Change the way we run universities to unlock women’s talent

Vijaya Nath on what might be preventing women from climbing the HE career ladder

December 28, 2016
gender pay gap
Source: iStock

Striving for gender equality is vitally important, particularly in higher education. As the sector continues to encounter massive changes, we need every bit of talent and the very best, skilled leaders to guide us through.

There is a wealth of evidence from the private sector that increased diversity in senior positions leads to better-run and better-performing organisations.  

These simple business reasons, along with the moral arguments of ensuring equality, are driving forward initiatives to ensure women are supported along their career journey. For example, many UK universities participate in the Aurora project (which aims to track the experiences and leadership aspirations of women working in academia) and view awards from Athena SWAN as vital parts of their strategy. 

Of course, there is a long way to go. Higher education is lagging behind the private sector in representation of women in senior positions. Despite making up 45 per cent of the workforce, only 20 per cent of vice-chancellors and principals are women. Across FTSE 100 companies, 26 per cent of board members are women. 

If we are to address this, it is important to understand the underlying issues that might be causing women to drop away as they rise up the ranks. Only then will we be able to improve organisational culture, and enable more female employees to achieve their potential.

That was why the Leadership Foundation, supported by the four UK higher education funding councils, has commissioned the Aurora longitudinal study Onwards and upwards?. This is the largest survey of women in mid-career ever undertaken in the UK. Carried out over five years by a multidisciplinary research team at Loughborough University, the research is tracking the careers, experiences and aspirations of women working in higher education in the UK and Republic of Ireland. 

From a large sample of 1,576 women, it identified multiple reasons that explain why women struggle to achieve the highest positions within institutions. Early research findings show clearly that these include structural and cultural issues that are seen to be holding women back. 

The research shows clearly that women know they possess the skills and behaviours for successful leadership, but there was a negative view of the workplace culture, which was perceived as putting up barriers to progress and that men have a better chance of getting promotion. There was only a moderate knowledge of how to influence and challenge organisational culture, which suggests that support to deploy skills and exercise their authority and influence in a political and competitive workplace is necessary.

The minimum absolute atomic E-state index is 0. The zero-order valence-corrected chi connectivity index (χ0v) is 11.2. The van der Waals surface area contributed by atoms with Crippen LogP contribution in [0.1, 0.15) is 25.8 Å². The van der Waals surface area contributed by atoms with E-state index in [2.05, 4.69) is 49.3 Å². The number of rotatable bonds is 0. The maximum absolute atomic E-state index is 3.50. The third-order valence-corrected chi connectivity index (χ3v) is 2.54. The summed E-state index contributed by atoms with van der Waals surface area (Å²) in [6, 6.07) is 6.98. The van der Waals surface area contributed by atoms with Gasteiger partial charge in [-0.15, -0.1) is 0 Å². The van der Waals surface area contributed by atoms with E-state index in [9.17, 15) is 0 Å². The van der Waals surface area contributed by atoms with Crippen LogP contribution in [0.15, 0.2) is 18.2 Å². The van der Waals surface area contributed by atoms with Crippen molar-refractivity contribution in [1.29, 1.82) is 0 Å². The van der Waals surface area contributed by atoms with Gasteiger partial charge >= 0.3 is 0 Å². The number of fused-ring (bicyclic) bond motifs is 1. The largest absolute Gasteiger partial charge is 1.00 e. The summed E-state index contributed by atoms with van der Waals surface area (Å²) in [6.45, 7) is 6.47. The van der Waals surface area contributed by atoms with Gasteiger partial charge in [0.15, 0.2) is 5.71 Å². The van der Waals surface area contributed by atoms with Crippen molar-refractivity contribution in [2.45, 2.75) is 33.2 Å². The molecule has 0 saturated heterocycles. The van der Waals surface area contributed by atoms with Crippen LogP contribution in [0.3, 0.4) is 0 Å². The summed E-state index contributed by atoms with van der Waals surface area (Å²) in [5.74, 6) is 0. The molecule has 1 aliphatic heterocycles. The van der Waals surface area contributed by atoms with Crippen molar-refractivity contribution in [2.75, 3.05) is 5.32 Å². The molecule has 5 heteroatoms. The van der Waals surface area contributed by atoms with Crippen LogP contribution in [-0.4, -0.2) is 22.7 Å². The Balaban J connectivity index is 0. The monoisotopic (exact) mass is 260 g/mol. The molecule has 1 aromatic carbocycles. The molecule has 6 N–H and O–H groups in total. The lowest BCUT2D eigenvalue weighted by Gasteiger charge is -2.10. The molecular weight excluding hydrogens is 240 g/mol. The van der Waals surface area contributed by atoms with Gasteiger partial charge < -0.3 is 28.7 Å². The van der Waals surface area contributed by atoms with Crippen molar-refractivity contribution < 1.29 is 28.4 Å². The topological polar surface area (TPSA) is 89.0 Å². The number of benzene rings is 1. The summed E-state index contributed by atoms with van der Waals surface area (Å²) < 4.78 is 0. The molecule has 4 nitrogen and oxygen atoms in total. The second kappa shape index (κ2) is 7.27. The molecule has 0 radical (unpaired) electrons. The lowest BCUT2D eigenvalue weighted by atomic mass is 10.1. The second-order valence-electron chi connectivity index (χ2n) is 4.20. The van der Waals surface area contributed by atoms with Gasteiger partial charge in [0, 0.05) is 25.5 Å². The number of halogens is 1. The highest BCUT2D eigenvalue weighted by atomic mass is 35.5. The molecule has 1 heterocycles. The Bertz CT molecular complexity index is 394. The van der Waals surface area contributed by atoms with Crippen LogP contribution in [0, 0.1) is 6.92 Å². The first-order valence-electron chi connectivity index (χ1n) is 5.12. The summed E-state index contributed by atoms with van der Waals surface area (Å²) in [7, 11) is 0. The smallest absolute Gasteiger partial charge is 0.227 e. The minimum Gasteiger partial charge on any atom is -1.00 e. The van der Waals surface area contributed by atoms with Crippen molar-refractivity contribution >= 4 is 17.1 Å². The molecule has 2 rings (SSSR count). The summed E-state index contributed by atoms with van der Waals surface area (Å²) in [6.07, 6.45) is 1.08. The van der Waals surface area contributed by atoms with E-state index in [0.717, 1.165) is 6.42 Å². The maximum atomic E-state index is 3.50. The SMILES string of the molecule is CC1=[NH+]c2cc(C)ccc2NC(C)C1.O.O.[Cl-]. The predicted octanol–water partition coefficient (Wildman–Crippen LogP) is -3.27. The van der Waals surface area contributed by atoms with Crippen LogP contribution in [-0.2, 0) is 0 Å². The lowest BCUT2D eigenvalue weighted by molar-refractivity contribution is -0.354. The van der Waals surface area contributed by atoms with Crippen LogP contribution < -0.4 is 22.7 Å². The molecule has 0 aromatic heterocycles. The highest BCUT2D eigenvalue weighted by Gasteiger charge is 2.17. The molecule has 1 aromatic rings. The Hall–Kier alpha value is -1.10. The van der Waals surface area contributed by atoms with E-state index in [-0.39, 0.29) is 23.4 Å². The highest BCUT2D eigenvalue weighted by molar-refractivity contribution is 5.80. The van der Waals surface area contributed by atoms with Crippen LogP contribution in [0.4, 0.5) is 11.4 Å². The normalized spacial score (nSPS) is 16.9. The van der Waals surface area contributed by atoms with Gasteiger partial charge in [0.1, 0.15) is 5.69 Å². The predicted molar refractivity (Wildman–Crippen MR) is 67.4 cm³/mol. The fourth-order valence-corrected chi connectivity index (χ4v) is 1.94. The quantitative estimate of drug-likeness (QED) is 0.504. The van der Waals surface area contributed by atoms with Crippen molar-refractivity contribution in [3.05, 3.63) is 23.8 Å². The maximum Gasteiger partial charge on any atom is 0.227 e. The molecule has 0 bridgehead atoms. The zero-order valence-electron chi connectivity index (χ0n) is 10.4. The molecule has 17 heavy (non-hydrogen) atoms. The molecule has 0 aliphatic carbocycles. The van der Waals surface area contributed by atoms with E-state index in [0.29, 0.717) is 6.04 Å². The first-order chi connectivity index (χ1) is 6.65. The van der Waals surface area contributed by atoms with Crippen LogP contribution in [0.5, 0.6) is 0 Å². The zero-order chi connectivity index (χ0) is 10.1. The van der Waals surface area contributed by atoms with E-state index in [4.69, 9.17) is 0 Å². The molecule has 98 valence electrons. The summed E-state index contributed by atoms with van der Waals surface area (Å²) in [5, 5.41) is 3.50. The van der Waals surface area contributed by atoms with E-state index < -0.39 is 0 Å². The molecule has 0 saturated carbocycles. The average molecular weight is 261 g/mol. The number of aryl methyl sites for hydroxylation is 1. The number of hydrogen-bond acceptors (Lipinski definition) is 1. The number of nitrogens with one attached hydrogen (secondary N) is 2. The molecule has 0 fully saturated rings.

The majority of respondents were not confident that institutional processes for staff review and development worked well. This might explain why only 58 per cent know what they want from their career.  

The Leadership Foundation’s remit is to enable support for institutions to solve the issues facing the sector and talent, not simply point them out – although that can be an important starting point. That is why the research has also investigated the underlying issues, which are more to do with the institution than with women as individuals.  

There are therefore some cultural issues that will need to be tackled at institutions across the UK. We know gender stereotyping, for example, which some women feel has been with them from school age, affects their inner dialogue when making choices about their working lives and certainly contributes to “wobbles” in their confidence and self-belief.

The cultural expectations women have of themselves and that others have of women also still act as a significant barrier to progression. Not to mention that many organisations have either inadequate or absent career planning and talent spotting as part of an overall strategy.

Ultimately, institutions must take collaboration seriously if we are to not only meet the goal of gender equality but also the challenges facing the sector. There is no one-size-fits-all approach, but there are some positive suggestions in our research that leadership training can have a huge, positive and lasting impact on women and their careers.

We must now work together as a sector to ensure that no woman is left behind. 

Vijaya Nath is director, leadership development, at the Leadership Foundation.

You've reached your article limit

Register to continue

Registration is free and only takes a moment. Once registered you can read a total of 3 articles each month, plus:

  • Sign up for the editor's highlights
  • Receive World University Rankings news first
  • Get job alerts, shortlist jobs and save job searches
  • Participate in reader discussions and post comments
Register

Have your say

Log in or register to post comments

Most Commented

Lady Margaret Hall, Oxford will host a homeopathy conference next month

Charity says Lady Margaret Hall, Oxford is ‘naive’ to hire out its premises for event

women leapfrog. Vintage

Robert MacIntosh and Kevin O’Gorman offer advice on climbing the career ladder

Woman pulling blind down over an eye
Liz Morrish reflects on why she chose to tackle the failings of the neoliberal academy from the outside
White cliffs of Dover

From Australia to Singapore, David Matthews and John Elmes weigh the pros and cons of likely destinations

Steve Keen, Kingston University

Steve Keen laments loss of ‘time and freedom’ for universities’ ‘original thinkers’